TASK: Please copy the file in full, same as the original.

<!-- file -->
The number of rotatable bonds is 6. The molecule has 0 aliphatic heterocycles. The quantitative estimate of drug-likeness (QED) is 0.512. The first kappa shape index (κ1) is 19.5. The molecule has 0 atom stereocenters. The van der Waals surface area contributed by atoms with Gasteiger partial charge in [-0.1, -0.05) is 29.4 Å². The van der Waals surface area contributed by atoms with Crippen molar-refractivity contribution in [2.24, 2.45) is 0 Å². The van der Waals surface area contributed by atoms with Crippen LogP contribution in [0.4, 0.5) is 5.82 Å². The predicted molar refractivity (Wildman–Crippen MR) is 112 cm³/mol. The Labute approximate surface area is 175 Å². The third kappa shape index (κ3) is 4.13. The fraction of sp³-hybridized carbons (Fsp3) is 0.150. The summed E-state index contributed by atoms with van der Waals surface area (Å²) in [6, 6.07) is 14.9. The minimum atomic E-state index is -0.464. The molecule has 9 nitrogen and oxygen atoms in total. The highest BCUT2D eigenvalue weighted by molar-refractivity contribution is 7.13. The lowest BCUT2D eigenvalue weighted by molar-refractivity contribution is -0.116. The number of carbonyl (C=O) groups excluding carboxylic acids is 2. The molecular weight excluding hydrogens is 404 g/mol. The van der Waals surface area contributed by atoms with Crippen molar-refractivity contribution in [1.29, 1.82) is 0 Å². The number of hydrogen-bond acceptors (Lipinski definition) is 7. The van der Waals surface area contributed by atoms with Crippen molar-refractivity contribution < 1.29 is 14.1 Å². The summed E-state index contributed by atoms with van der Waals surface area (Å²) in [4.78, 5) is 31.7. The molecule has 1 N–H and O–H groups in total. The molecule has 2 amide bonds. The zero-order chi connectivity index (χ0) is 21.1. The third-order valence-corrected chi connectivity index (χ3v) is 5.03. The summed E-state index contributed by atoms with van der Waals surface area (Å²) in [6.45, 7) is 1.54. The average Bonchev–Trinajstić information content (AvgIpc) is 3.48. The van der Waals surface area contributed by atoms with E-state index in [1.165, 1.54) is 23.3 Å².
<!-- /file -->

The number of rotatable bonds is 6. The molecule has 0 aliphatic heterocycles. The quantitative estimate of drug-likeness (QED) is 0.512. The first kappa shape index (κ1) is 19.5. The molecule has 0 atom stereocenters. The van der Waals surface area contributed by atoms with Gasteiger partial charge in [-0.1, -0.05) is 29.4 Å². The van der Waals surface area contributed by atoms with Crippen molar-refractivity contribution in [2.24, 2.45) is 0 Å². The van der Waals surface area contributed by atoms with Crippen LogP contribution in [0.4, 0.5) is 5.82 Å². The predicted molar refractivity (Wildman–Crippen MR) is 112 cm³/mol. The Labute approximate surface area is 175 Å². The third kappa shape index (κ3) is 4.13. The fraction of sp³-hybridized carbons (Fsp3) is 0.150. The summed E-state index contributed by atoms with van der Waals surface area (Å²) in [6, 6.07) is 14.9. The minimum atomic E-state index is -0.464. The molecule has 9 nitrogen and oxygen atoms in total. The highest BCUT2D eigenvalue weighted by molar-refractivity contribution is 7.13. The lowest BCUT2D eigenvalue weighted by molar-refractivity contribution is -0.116. The number of carbonyl (C=O) groups excluding carboxylic acids is 2. The molecular weight excluding hydrogens is 404 g/mol. The van der Waals surface area contributed by atoms with Crippen molar-refractivity contribution in [1.29, 1.82) is 0 Å². The number of hydrogen-bond acceptors (Lipinski definition) is 7. The van der Waals surface area contributed by atoms with Crippen molar-refractivity contribution < 1.29 is 14.1 Å². The summed E-state index contributed by atoms with van der Waals surface area (Å²) in [4.78, 5) is 31.7. The molecule has 1 N–H and O–H groups in total. The molecule has 2 amide bonds. The zero-order chi connectivity index (χ0) is 21.1. The third-order valence-corrected chi connectivity index (χ3v) is 5.03. The summed E-state index contributed by atoms with van der Waals surface area (Å²) in [6.45, 7) is 1.54. The average Bonchev–Trinajstić information content (AvgIpc) is 3.48. The van der Waals surface area contributed by atoms with E-state index in [1.165, 1.54) is 23.3 Å².